Design Out Failure Modes

The design and concept stages are the most significant triggers for DfR. Getsug characterizes it further as systematic, streamlined engineering that drives reliability into the asset lifecycle. She points out a few key considerations: Capital project decisions can affect facilities for decades, and it is why a DfR program introduces a set of tools that apply reliability concepts from the get-go.

In addition, up to 40% of defects realized after a capital project is turned over to operations stem from the design phase, Getsug noted. This is the best time to challenge the design to identify or “discover” defects before they are embedded in assets. Besides, “changes become more expensive and time-consuming once they advance to the Build, Assemble, Install and Operating Phases,” she said.

In a recent example, a biotech client collaborated with ITT Inc., a critical component manufacturer, to redesign a traditional diaphragm valve by eliminating the failure modes. In so doing, they would “design out” the defects with which they had historically struggled, explained Getsug. The resulting design, called the “EnviZion” diaphragm valve, appears to completely change the performance, reliability and quality impact of this component and boasts the following claim:

Estimated Total Cost of Ownership (TCO) savings over one decade by investing in 1,000 ITT EnviZion “EZ” Valves vs. the traditional Diaphragm Valve: $1,600,000

There are other factors that must be considered when making these decisions, including the supply chain, delivery capability, integration capability of the skid manufacturers, standardization, history and confidence of this new design, said Getsug. The fact that new designs inherently offer failure modes (“we don’t know what we don’t know”) must also be considered.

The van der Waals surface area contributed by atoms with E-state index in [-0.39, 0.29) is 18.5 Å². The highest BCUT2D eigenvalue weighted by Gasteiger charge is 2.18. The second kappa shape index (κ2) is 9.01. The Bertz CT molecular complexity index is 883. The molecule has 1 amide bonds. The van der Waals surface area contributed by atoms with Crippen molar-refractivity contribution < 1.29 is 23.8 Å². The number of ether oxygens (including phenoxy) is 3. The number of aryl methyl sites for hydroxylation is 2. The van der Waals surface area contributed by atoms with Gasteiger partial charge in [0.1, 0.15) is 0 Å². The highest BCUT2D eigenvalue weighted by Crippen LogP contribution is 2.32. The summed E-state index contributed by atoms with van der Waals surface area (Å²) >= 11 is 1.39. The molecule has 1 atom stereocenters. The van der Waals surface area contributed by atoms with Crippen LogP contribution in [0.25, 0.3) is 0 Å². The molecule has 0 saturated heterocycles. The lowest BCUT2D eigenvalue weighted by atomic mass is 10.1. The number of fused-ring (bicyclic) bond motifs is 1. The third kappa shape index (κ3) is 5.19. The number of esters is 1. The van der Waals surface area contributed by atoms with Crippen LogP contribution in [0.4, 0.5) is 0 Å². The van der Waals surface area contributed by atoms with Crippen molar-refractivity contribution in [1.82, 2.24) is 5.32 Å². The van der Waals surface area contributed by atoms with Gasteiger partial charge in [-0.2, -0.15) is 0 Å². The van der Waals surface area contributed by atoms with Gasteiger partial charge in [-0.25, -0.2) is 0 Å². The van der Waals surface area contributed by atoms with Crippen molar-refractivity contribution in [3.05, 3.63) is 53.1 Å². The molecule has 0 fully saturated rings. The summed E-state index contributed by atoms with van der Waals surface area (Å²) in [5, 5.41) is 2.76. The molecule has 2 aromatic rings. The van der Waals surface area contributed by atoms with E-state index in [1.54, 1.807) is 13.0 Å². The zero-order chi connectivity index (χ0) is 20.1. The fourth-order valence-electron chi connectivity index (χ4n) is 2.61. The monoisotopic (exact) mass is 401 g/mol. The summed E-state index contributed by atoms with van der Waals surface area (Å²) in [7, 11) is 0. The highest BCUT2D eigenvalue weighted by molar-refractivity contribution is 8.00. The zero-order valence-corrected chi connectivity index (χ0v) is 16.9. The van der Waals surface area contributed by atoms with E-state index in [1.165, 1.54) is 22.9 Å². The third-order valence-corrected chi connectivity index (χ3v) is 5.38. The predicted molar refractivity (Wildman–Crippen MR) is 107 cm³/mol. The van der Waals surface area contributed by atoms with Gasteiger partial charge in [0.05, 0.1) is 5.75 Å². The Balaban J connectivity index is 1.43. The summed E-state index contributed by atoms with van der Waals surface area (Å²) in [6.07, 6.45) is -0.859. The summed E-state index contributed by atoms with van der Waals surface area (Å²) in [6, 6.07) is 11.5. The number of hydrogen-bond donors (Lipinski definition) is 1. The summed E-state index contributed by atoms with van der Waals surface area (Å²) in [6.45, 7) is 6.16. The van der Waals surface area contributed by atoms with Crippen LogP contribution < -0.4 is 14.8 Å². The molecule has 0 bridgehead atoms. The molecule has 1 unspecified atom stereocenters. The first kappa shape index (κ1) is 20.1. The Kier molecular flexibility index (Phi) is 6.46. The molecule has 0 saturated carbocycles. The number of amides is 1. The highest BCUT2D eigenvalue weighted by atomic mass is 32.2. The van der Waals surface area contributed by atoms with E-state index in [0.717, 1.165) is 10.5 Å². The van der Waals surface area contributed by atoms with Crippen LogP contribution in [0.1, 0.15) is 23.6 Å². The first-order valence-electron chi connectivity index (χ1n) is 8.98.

“The purpose of designing out failure modes or modifying failure modes is to be able to avoid errors,” said Getsug. And if operational readiness is a priority, design aspects related to the lifecycle cost, as well as the overall maintenance and reliability of an asset, system or project, must be taken into consideration at the design phase of an asset’s lifecycle.

Reliability Enabler

The DfR value proposition, according to Getsug, is comprised of the following factors:

  • Total Cost of Ownership (TCO): Delivers up to 40% reduction in the TCO with a focus on TCO versus Initial Investment.
  • Vertical Startup: Provides a more rapid and less variable project start up by reducing typical start-up time and the number of problems encountered when transitioning from the CapEx to the OpEx Phase of an asset’s lifecycle.
  • Performance and Reliability: Improved performance by proactive and timely identification and elimination of defects related to lost performance and reliability. This is also accomplished by applying reliability centered maintenance (RCM) principles and concepts to apply on condition monitoring maintenance mitigation strategies versus time-based or frequency-based maintenance.